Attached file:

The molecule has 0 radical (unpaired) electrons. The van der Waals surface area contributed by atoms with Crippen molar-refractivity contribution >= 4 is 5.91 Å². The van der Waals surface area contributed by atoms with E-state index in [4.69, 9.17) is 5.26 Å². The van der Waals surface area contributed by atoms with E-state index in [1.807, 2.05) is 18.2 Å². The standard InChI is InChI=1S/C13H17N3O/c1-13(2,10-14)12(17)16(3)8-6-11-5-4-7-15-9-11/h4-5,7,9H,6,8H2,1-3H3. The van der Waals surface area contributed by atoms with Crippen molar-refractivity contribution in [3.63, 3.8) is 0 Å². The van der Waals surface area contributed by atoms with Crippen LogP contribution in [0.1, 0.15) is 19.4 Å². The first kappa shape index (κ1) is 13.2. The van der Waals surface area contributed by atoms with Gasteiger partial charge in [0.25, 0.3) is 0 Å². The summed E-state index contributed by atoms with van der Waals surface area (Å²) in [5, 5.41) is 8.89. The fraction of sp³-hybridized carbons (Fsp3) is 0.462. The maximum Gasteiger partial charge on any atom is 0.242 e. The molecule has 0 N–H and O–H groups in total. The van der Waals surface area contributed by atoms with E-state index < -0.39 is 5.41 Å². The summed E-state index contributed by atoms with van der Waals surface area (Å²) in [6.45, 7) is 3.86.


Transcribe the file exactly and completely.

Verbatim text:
The molecule has 0 radical (unpaired) electrons. The van der Waals surface area contributed by atoms with Crippen molar-refractivity contribution >= 4 is 5.91 Å². The van der Waals surface area contributed by atoms with E-state index in [4.69, 9.17) is 5.26 Å². The van der Waals surface area contributed by atoms with E-state index in [1.807, 2.05) is 18.2 Å². The standard InChI is InChI=1S/C13H17N3O/c1-13(2,10-14)12(17)16(3)8-6-11-5-4-7-15-9-11/h4-5,7,9H,6,8H2,1-3H3. The van der Waals surface area contributed by atoms with Crippen molar-refractivity contribution in [3.63, 3.8) is 0 Å². The van der Waals surface area contributed by atoms with Crippen LogP contribution in [0.1, 0.15) is 19.4 Å². The first kappa shape index (κ1) is 13.2. The van der Waals surface area contributed by atoms with Gasteiger partial charge in [0.25, 0.3) is 0 Å². The summed E-state index contributed by atoms with van der Waals surface area (Å²) in [5, 5.41) is 8.89. The fraction of sp³-hybridized carbons (Fsp3) is 0.462. The maximum Gasteiger partial charge on any atom is 0.242 e. The molecule has 0 N–H and O–H groups in total. The van der Waals surface area contributed by atoms with E-state index < -0.39 is 5.41 Å². The summed E-state index contributed by atoms with van der Waals surface area (Å²) in [6.45, 7) is 3.86.